As you may or may not be aware, the network -- my network -- serving the Aural Moon web site has been unwittingly solicited as a participant in a more likely than not BotNet DDoS (Distributed Denial of Service) amplification attack. Be it known, it is not
my network, nor is it the Aural Moon web site, that is the target of these attacks. My network's DNSs (Domain Name Servers) are being used -- or there's been an attempt to use them -- to facilitate a flood of requests to the intended
targets. This is done by faking the source address in the IP packet such that when the unwitting DNS responds, it sends the response to the target victim. By using unwitting DNS participants around the 'net, they can amplify the attack's effect and essentially drown
the target victim with too much traffic; hence, a denial of service.
I have taken steps to mitigate this but there's really no defense of this action because there's no way to trace the source of these feigned DNS requests. I have been able to identify a number of the targets and I have enabled an input filter on my network's routers to simply deny these request into/onto my network and, subsequently, to the DNSs. This is an ongoing battle. I have a packet sniffer running on the connection between the ISP's interface and the routing interface of the router. I've implemented some filter rules which quickly identify these feigned DNS requests. When I have the source IP address(es), I add them to an ACL (Access Control List) on the router to simply drop them. Note, however, that this doesn't STOP these attacks, it merely mitigates their effectiveness by keeping them from passing onto my network. These attacks are still consuming a vast chunk of my bandwidth.
Cisco871W#show access-list Deny-DDoS-ACL
Extended IP access list Deny-DDoS-ACL
10 deny udp 126.96.36.199 0.15.255.255 any eq domain
20 deny udp 188.8.131.52 0.1.255.255 any eq domain (85 matches)
30 deny udp 184.108.40.206 0.0.31.255 any eq domain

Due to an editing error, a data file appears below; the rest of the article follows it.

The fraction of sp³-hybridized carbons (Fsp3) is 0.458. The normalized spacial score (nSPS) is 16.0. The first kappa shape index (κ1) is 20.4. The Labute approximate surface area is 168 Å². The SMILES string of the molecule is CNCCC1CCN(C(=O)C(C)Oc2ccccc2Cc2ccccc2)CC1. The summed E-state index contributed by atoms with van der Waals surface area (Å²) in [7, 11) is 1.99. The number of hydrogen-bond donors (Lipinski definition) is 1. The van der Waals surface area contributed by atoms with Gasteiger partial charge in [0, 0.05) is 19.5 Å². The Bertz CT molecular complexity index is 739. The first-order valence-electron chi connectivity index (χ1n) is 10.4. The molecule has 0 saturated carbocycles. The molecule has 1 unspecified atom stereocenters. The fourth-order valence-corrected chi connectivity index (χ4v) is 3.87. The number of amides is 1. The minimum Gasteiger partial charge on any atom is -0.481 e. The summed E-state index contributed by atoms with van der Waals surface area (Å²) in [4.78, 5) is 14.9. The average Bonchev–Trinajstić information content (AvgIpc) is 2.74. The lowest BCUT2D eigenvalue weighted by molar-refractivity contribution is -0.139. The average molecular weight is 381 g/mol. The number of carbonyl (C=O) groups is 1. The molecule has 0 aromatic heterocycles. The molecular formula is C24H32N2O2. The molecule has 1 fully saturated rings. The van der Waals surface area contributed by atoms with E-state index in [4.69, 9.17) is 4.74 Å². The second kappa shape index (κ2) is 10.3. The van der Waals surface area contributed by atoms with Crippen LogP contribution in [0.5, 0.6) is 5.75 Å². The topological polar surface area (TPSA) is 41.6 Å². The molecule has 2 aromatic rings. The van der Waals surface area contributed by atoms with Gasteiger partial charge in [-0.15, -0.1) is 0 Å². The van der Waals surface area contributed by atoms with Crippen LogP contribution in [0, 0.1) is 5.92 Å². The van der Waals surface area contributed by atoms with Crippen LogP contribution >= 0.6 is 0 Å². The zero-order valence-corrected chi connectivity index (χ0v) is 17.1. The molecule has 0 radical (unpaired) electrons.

40 deny udp 220.127.116.11 0.0.127.255 any eq domain (65 matches)
50 deny udp 18.104.22.168 0.0.31.255 any eq domain (5580 matches)
60 deny udp 22.214.171.124 0.0.15.255 any eq domain
70 deny udp 126.96.36.199 0.0.63.255 any eq domain
80 deny udp 188.8.131.52 0.0.31.255 any eq domain
90 deny udp 184.108.40.206 0.0.63.255 any eq domain (520922 matches)
100 deny udp 220.127.116.11 0.0.63.255 any eq domain (19 matches)
110 deny udp 18.104.22.168 0.0.63.255 any eq domain (537785 matches)
120 deny udp 22.214.171.124 0.0.31.255 any eq domain (90 matches)
130 deny udp 126.96.36.199 0.255.255.255 any eq domain (10344 matches)
140 deny udp 188.8.131.52 0.0.0.31 any eq domain
150 deny udp 184.108.40.206 0.0.0.63 any eq domain
160 deny udp 220.127.116.11 0.0.0.255 any eq domain
170 deny udp 18.104.22.168 0.0.7.255 any eq domain
180 deny udp 22.214.171.124 0.0.1.255 any eq domain (582 matches)
190 deny udp 126.96.36.199 0.0.0.255 any eq domain
200 deny udp 188.8.131.52 0.0.7.255 any eq domain
210 deny udp 184.108.40.206 0.0.0.7 any eq domain (114439 matches)
230 deny udp 220.127.116.11 0.0.15.255 any eq domain (358260 matches)
250 deny udp 18.104.22.168 0.0.0.255 any eq domain (1074545 matches)
290 deny udp 22.214.171.124 0.0.1.255 any eq domain (313799 matches)
300 permit ip any any (2646852 matches)
As you can see, these are unrelenting attacks as is indicated by the matches counts. That number is the count of how many times (since my router's last reload) that the particular listed network has been targeted through my network.
I totaled the matches counts for the 'deny' clauses and that number is 2,936,515. The total count of packets that were permitted onto the network is 2,646,852. Some quick math shows that that is about 52% of the traffic currently hitting my router's interface. So, if things seems slow, you know know why.
How to stop this? Good question. The Bots in the BotNet are, more likely than not, WEENDOZE boxes. STOP USING WEENDOZE. Also, the ISPs of the world are culpable too. A responsible ISP would/should not route ANY packets that do not maintain source IP addresses within their network.
Because I've never had to contend with this before, I'm learning some more Cisco IOS. IOS has "policing" policies that can throttle certain protocols, networks, etc. As soon as I can get my head wrapped around how to properly implement them, I will put in a throttle for DNS requests that should mitigate these attacks without having to constantly monitor and modify the Cisco's ACLs.